TCM TIME: Two TCM clinics are opened in Leeds, Britain. TCM has gained increasing popularity around the world in recent years (CFP)
As Chinese companies take leaps and bounds to expand their businesses abroad, one of the country's most treasured cultural products, traditional Chinese medicine (TCM), is having a hard time hitching a ride on the "going global" bandwagon.
Recently, TCM products have all been shut out of the European market due to technicalities and new marketing requirements.
The ban from the EU market came after the seven-year transition period of the 2004 EU Traditional Herbal Medicinal Products Directive ended on April 30. All TCM producers failed to obtain medicinal licenses, due to high costs and difficulties in meeting the EU Directive's criteria.
Barriers to Europe
Chengdu-based Sichuan Neautus Traditional Chinese Medicine Co. Ltd. stopped exporting its widely known products to the European market as early as a year ago because of one of the stipulations of the EU herbal medicine directive: the registration fee.
"The registration fee is too high. We just can't afford it," said Xiong Shichao, Deputy General Manager of Neautus. The registration costs about 1 million yuan ($153,031).
The EU Directive also stipulates that a company should demonstrate the safety and effectiveness of its herbal medicines through traditional use within the EU for at least 15 years. But TCM did not enter the EU market until the mid-1990s.
It's difficult for Chinese TCM makers to provide the 15-year evidence that the herbal remedies are fit for consumption, said Liu Zhanglin, Vice Chairman of the China Chamber of Commerce for Import and Export of Medicine and Health Products.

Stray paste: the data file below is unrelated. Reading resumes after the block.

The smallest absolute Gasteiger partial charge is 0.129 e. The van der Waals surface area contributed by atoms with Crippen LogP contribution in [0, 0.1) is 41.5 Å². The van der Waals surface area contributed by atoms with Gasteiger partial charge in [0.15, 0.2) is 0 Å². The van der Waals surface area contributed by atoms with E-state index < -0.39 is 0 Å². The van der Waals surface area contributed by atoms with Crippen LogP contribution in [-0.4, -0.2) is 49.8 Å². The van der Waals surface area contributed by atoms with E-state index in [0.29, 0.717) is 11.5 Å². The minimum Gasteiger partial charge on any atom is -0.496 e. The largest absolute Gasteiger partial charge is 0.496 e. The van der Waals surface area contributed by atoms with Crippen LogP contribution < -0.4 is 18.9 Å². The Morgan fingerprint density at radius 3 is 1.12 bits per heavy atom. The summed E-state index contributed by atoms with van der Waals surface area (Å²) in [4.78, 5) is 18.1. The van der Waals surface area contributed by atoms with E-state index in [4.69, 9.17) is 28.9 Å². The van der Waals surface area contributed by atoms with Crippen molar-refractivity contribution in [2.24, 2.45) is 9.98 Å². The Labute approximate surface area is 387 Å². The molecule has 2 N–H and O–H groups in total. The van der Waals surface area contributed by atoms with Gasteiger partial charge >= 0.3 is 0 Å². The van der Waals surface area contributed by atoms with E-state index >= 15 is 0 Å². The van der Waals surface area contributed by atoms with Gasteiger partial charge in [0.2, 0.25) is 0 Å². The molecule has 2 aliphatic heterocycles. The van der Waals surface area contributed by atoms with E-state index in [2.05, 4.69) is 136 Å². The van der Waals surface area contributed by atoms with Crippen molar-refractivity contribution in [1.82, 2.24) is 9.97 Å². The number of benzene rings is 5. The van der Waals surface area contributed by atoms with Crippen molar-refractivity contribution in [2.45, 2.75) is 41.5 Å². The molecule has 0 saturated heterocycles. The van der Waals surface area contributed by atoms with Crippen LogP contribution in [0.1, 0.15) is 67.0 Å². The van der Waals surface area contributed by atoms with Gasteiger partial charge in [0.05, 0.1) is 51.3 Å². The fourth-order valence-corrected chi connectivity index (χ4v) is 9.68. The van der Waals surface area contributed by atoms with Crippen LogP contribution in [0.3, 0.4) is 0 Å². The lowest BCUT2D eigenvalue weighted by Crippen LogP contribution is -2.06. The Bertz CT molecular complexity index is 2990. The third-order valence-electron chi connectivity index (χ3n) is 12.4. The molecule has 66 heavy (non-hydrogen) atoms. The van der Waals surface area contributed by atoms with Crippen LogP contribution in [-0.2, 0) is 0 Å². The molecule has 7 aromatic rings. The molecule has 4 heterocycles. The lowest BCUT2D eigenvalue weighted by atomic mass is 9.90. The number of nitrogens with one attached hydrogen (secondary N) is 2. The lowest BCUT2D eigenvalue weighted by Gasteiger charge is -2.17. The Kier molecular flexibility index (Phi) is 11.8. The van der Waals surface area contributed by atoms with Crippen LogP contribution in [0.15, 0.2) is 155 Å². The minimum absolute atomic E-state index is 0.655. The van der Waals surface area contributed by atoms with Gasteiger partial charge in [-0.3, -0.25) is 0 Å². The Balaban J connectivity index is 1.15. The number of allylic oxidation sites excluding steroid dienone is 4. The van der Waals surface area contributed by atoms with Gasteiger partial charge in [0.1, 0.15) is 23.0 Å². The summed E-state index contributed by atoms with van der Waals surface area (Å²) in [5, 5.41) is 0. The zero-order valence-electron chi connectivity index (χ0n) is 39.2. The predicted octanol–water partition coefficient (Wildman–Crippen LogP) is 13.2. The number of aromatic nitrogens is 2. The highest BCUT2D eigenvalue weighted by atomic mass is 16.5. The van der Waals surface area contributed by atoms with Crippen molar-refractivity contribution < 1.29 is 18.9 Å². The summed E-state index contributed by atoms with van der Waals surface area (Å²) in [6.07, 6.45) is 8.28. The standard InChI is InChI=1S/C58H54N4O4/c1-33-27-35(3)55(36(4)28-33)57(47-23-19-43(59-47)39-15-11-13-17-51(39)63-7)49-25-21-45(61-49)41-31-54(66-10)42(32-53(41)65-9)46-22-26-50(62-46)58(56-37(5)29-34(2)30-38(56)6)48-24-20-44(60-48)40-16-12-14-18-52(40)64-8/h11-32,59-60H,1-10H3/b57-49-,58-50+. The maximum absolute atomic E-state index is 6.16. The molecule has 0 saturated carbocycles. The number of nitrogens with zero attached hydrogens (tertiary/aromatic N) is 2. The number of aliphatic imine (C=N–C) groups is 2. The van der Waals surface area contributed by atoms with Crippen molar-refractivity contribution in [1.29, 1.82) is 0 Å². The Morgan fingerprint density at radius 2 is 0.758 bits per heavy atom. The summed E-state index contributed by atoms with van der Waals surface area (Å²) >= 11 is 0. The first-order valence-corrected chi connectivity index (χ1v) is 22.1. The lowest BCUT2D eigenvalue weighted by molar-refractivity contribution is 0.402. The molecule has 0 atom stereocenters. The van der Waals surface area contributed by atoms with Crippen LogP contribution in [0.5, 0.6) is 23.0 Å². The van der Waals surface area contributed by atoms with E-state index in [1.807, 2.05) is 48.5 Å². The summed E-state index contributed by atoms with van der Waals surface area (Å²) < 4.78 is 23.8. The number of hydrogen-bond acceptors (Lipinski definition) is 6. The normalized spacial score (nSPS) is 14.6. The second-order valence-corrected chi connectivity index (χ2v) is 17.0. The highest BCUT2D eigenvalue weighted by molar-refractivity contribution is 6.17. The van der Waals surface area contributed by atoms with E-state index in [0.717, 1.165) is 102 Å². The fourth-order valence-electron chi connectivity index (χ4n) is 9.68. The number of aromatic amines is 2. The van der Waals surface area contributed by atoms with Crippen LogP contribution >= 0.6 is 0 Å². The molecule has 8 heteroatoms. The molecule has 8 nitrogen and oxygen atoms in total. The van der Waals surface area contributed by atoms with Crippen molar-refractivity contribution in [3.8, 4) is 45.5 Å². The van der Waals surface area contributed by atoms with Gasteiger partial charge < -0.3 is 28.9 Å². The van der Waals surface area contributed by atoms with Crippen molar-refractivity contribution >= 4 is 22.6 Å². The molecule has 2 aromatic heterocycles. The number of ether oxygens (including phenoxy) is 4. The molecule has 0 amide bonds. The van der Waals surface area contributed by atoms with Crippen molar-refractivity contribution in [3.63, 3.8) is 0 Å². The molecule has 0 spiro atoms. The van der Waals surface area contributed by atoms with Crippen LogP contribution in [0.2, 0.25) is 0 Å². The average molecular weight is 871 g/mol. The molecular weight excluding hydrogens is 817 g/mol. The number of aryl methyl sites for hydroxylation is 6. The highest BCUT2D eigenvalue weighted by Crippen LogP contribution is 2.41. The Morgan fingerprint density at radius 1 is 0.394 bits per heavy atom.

Domestic TCM producers regrettably lacked the business sense to keep product sales records stretching back that far.
Even domestic time-honored producers such as Tongrentang cannot provide evidence to prove that their products have been available in the EU market for 15 years.
It seems that Chinese TCM producers are not upset about being denied access from the EU, the world's largest herbal medicine market.
Last year, the annual turnover of herbal medicine in the EU, the world's largest herbal medicine market, stood at about 10 billion euros ($14.5 billion), accounting for more than 40 percent of the world's total.
But China's TCM exports last year were $1.94 billion, according to the China Chamber of Commerce for Import and Export of Medicine and Health Products. Among this total, only 14 percent were exported to the EU.
"Europe is not the main TCM export market of Zhejiang TCM producers, therefore, the ban does not affect us," said Yao Zhaili, General Manager of Zhejiang Medicines and Health Products Trade Co. Ltd.
"For most TCM exporters, Asia is the main market, especially Japan and South Korea," said Guo Fanli, a pharmaceutical industry analyst with CIConsulting, an industry research company.
"Most of China's TCM producers are small and only target local markets. Few even target markets outside their own provinces, not to mention overseas markets," said Guo.